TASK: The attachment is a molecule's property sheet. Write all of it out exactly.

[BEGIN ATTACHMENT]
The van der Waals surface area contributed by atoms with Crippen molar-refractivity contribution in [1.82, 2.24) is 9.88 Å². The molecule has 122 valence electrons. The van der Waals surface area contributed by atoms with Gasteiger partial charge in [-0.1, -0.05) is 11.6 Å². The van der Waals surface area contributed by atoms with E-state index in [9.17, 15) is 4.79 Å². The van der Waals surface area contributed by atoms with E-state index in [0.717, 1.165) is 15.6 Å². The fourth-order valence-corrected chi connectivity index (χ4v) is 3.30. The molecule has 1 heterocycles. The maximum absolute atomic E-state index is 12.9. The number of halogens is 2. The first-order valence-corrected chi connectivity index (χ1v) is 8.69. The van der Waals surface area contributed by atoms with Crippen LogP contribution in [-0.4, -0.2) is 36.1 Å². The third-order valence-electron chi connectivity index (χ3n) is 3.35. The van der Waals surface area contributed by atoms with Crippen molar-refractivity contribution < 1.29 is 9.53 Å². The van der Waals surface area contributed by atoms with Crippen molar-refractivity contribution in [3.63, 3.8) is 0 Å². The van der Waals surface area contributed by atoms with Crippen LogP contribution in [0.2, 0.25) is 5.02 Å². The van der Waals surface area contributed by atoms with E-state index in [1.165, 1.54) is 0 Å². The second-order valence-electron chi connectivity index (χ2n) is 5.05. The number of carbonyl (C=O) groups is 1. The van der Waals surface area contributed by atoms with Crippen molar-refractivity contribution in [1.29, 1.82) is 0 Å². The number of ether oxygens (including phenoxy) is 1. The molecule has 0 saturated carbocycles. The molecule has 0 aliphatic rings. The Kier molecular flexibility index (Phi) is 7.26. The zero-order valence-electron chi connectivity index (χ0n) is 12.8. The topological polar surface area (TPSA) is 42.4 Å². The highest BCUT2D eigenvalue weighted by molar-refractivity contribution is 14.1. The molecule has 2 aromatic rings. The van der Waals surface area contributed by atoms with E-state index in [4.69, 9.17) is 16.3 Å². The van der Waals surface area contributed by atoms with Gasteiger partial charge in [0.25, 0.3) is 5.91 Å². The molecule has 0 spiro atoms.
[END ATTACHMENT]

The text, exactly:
The van der Waals surface area contributed by atoms with Crippen molar-refractivity contribution in [1.82, 2.24) is 9.88 Å². The molecule has 122 valence electrons. The van der Waals surface area contributed by atoms with Gasteiger partial charge in [-0.1, -0.05) is 11.6 Å². The van der Waals surface area contributed by atoms with E-state index in [9.17, 15) is 4.79 Å². The van der Waals surface area contributed by atoms with E-state index in [0.717, 1.165) is 15.6 Å². The fourth-order valence-corrected chi connectivity index (χ4v) is 3.30. The molecule has 1 heterocycles. The maximum absolute atomic E-state index is 12.9. The number of halogens is 2. The first-order valence-corrected chi connectivity index (χ1v) is 8.69. The van der Waals surface area contributed by atoms with Crippen LogP contribution in [-0.4, -0.2) is 36.1 Å². The third-order valence-electron chi connectivity index (χ3n) is 3.35. The van der Waals surface area contributed by atoms with Crippen molar-refractivity contribution < 1.29 is 9.53 Å². The van der Waals surface area contributed by atoms with Crippen molar-refractivity contribution in [3.63, 3.8) is 0 Å². The van der Waals surface area contributed by atoms with Crippen LogP contribution in [0.2, 0.25) is 5.02 Å². The van der Waals surface area contributed by atoms with E-state index in [1.165, 1.54) is 0 Å². The second-order valence-electron chi connectivity index (χ2n) is 5.05. The number of carbonyl (C=O) groups is 1. The van der Waals surface area contributed by atoms with Crippen molar-refractivity contribution in [1.29, 1.82) is 0 Å². The number of ether oxygens (including phenoxy) is 1. The molecule has 0 saturated carbocycles. The molecule has 0 aliphatic rings. The Kier molecular flexibility index (Phi) is 7.26. The zero-order valence-electron chi connectivity index (χ0n) is 12.8. The topological polar surface area (TPSA) is 42.4 Å². The highest BCUT2D eigenvalue weighted by molar-refractivity contribution is 14.1. The molecule has 2 aromatic rings. The van der Waals surface area contributed by atoms with E-state index in [4.69, 9.17) is 16.3 Å². The van der Waals surface area contributed by atoms with Gasteiger partial charge in [0.25, 0.3) is 5.91 Å². The molecule has 0 spiro atoms.